Weeks 29 and 30: This is where the training begins

The countdown is on.  Ten more weeks to go.  When compared to 40 weeks, it seems like nothing. When compared to the amount of time that I take to train for an Olympic distance triathlon (.9 mile swim, 25 mile bike, 6 mile run), it’s exactly the same.  Ten weeks to train and prepare seems just right when I think about it.

Feeling Groovy

Now it’s time to start ramping up my reading of sleep and breastfeeding books, to paint the baby’s room, and to do as many kegels and squats as I can every day.  As a side note, a kegel is an exercise that is basically a simulation of stopping your pee midstream.  However, to be more crude about it, the image that comes to my mind is one from a story I heard about someone who saw exotic dancers in Thailand.  They can shoot ping pong balls out of the birth canal…this requires some incredible kegel strength!  Can you imagine?!!  Apologies if this is offensive to you.  Whenever I think about kegels, I do them.  But I’m not getting anywhere close to the Bradley method recommended 300.  And absolutely not close enough to shoot a ping pong ball anywhere.

Through the Bradley method course J and I are taking, I’m learning relaxation and birthing techniques that I really need to get started on practicing.  My doula has a recommended relaxation mp3 that I’ve downloaded and listened to once.  Now I’ve got to get my act together and try to listen at least three times a week.  She said that people who did it at least that much were able to really relax during the breaks between contractions…so that’s my goal.  Sitting still for anywhere between 10 and 25 minutes is not a great strength of mine.  I’ve got the time.  I’ve got to stop making excuses.

Getting in shape aside, the baby’s activity is much more noticeable now.  Where before I felt little taps, nudges and the occasional jab, now there are very few taps and many more jabs.  If she stretches, her feet push up one side of my belly while her arm or head or whatever other body part pushes down on my bladder, on my side, or the other side of my belly.  I’ve watched her movements ripple across my belly.  And sometimes, whatever it is that she is doing really hurts!

Coercing J to watch the baby/belly in action always takes a couple of minutes.  At first he was skeptical that he would see anything happen.  His thinking was that since I feel it, it’s easy for me to see it, and because he couldn’t feel it, it would be much harder.  He’s probably right!  But now that he’s seen the baby’s body parts push up my belly, he is much more game to check it out again.  Our evening TV time has turned into a belly watching time, at least for a while.  He obliges me with some belly watching and then sticks his hand on my tummy, which I think might be more satisfying in the end.  Every once in a while we poke the belly, and more often than not, we get a healthy sized response.  Then we proceed to our story line fixations.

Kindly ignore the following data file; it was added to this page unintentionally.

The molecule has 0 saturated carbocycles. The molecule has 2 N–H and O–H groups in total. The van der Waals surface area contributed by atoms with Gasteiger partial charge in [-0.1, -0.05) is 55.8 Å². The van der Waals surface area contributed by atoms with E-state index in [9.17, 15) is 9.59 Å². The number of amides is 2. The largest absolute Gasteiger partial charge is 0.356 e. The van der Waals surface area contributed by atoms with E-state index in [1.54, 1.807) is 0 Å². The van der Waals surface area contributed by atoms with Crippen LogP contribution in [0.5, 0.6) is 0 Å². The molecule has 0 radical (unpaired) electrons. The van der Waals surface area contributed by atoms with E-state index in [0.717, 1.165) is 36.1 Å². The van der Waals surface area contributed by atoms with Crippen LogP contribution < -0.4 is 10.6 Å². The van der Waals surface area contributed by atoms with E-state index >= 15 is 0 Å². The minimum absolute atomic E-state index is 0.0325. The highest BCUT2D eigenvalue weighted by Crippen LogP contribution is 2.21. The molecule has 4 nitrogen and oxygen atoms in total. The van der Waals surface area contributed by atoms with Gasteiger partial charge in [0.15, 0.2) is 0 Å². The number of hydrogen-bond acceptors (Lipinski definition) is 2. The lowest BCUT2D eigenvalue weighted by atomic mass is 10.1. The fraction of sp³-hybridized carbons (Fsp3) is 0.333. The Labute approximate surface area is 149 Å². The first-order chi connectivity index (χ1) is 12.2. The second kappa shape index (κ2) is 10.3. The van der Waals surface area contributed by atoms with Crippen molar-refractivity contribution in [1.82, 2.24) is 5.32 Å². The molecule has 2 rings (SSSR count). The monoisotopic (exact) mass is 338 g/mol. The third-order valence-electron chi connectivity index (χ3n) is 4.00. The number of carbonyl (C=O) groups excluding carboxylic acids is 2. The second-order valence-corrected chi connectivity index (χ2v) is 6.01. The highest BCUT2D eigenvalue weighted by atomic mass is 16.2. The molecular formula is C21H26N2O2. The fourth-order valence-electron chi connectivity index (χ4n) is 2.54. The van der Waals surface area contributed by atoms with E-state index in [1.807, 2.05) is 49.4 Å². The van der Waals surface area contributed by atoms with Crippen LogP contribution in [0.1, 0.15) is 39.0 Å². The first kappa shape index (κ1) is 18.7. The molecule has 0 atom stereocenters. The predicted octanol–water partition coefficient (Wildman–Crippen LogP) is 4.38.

We’ve wondered what is going on in that little head of hers.  She really likes when there are many people around.  The most she’s ever moved was when I was sitting in a group of ten people all busy sharing ideas.  It was as if she wanted to join in on the conversation.  Her movements screamed, “I’m here, too!  Listen to me!”

I’m getting more and more anxious to meet this squirming being, and I’m starting to understand why my friends with babies have told me to enjoy pregnancy.  There are very few times that a person will experience anything like this ten month long incubation.  This is the closest I will be with my baby, at least physically.  And when she’s out in the real world, I’ll have to start working on letting her go little by little.  Right now, she’s all mine.  Soon enough, she’ll face love, loss, heartache and joy all in her own way.

I’ll take these ten weeks and try to make the most of them, though the discomfort grows.  I may be crying “mercy” sooner than I think.  It’s a lot like triathlon training.  There will be pain, but I’ll be so happy I did it.

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